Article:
BC Center Offers Professional Development for Catholic Schools
The speaker in the Yawkey Center’s Murray Room looked out over a gathering of Catholic school principals, business managers, advancement directors and board members and asked a straightforward question.
“Do you have a cash reserve?”
The response: a few nervous chuckles, very few raised hands.
The attendees were on campus for the latest workshop in the Emmaus Series, an initiative of the Roche Center for Catholic Education that works to strengthen the management skills and professional network principals need to build exceptional Catholic schools.
The question from guest speaker Adam Krueckeberg, the associate dean for finance and administration at the School of Theology and Ministry, highlighted one of the overarching themes of the workshop, which was titled “Mission-Driven Finances for Catholic Schools.”
If Catholic schools are going to survive, they are going to have to embrace a range of best practices used by leading non-profit and for-profit organizations.
According to Krueckeberg, it’s not simply a question of fiduciary responsibility, but one that goes to the core mission and ministry of Catholic schools in an era of declining enrollment, school closures and consolidations and increased competition from public and charter schools.
“This is the mission of the Church, especially in Boston given the difficulties over the past 12 years,” said Krueckeberg, who earned an MBA and an MA in pastoral ministry from BC in 2012. “I see Catholic schools as one of the best ways the Church serves the world, but also one of the best forms of evangelization.”
To fulfill that mission, Catholic schools need to embrace financial planning, data analysis, and transparency, then support those practices with a team of administrators, teachers and parents.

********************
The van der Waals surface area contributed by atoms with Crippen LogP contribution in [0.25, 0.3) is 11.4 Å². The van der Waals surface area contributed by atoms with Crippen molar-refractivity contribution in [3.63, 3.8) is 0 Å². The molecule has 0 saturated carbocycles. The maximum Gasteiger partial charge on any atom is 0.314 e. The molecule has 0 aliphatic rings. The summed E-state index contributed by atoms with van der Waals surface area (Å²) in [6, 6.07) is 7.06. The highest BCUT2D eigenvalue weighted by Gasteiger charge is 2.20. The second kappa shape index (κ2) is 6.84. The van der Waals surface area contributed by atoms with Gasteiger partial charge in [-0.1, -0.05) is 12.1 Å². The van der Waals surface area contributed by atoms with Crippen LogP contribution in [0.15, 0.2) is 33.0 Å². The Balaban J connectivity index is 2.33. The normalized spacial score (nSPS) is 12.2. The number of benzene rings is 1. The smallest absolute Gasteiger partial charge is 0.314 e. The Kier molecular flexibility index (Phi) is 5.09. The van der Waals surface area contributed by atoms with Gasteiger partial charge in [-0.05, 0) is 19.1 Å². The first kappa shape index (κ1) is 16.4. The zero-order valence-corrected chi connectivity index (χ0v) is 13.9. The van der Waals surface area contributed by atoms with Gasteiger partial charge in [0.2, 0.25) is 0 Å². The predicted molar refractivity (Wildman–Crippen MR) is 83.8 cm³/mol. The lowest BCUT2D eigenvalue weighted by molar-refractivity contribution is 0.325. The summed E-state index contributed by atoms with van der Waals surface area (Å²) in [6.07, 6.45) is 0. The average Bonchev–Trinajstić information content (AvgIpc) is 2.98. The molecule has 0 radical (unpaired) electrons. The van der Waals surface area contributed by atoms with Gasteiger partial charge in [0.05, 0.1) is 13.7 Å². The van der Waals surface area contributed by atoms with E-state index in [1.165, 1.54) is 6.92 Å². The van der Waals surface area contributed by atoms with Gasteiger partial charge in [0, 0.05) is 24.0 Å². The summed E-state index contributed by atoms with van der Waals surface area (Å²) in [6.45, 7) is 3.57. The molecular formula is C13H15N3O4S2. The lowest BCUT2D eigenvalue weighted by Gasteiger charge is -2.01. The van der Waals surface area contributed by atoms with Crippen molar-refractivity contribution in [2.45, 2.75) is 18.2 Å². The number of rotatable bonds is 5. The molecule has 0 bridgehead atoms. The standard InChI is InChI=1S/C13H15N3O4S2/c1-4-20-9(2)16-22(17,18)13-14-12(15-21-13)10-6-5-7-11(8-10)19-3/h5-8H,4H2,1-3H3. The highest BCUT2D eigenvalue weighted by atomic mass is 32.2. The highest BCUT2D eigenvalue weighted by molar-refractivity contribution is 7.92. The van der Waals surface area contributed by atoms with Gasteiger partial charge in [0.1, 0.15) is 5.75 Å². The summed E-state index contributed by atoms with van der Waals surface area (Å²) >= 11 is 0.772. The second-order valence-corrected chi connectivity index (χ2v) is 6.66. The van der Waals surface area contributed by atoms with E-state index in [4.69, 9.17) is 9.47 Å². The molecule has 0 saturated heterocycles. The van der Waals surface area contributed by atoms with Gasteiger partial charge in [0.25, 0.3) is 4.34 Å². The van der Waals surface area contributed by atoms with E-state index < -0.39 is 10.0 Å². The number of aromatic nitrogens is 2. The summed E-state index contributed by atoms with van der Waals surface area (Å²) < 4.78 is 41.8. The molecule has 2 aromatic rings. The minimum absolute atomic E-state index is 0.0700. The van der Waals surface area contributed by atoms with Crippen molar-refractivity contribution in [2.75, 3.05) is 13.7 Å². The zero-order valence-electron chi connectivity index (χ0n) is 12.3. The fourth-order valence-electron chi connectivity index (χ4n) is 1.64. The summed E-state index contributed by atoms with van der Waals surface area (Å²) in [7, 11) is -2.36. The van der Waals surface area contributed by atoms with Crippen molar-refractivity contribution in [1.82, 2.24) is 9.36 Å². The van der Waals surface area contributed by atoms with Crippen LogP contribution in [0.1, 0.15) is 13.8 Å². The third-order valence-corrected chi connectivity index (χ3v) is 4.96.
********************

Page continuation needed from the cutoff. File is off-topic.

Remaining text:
Some ideas, like opening up the budgetary process to the eyes of parents, mark departures from the traditional approach of many schools and parishes.
Josie Citta, principal of Trinity Catholic Academy in Southbridge, said the parents at her school welcomed a new, open budgeting process.
“It was so well received,” she said. “If you’re honest with people and give them the respect of knowing you trust them with the information, it makes a big difference. They know they can trust you.”
To support making these types of changes, the 40 principals in the two Emmaus cohorts don’t attend the workshops alone, according to Roche Center Executive Director Patricia Weitzel-O’Neill. They bring teachers, support staff, pastors and board members to the workshops, which focus on helping schools meet the new National Standards and Benchmarks for Effective Catholic Elementary and Secondary Schools, which Weitzel-O’Neill helped to craft in 2011.
In addition to developing core teams within the schools, Emmaus strives to create a professional network the principals can rely on, either in person or through an online social network, said Kristin Melley, the Roche Center’s associate director for professional development.
“We’re trying a new approach,” said Melley. “We recognize these educators know a lot already. We try to help draw that knowledge out and bring it into contact with as many people as possible.”
The two-year-old Emmaus Series is the latest BC program designed to bring together principals for leadership development. The Roche Center’s Leadership Team Initiative (LTI) tackles many of the same issues as Emmaus. BC’s Lynch Leadership Academy (LLA) brings together public, charter and Catholic school principals.
Tom Nunan Jr., the head of school at Brighton’s Saint Joseph Preparatory High School, attends LTI and is also part of this year’s LLA cohort. He said it’s crucial to bring school leaders together and break down the barriers – whether real or perceived – that have prevented them from collaborating with their peers.
“Whether it’s LTI or Emmaus, it’s crucial to break down the sense that we are always in competition with each other – be it for students, or teaches or donors,” Nunan said during a recent campus visit. “Catholic school principals have a lot to learn from each other and I think that can enhance the brand of Catholic education for all of us.”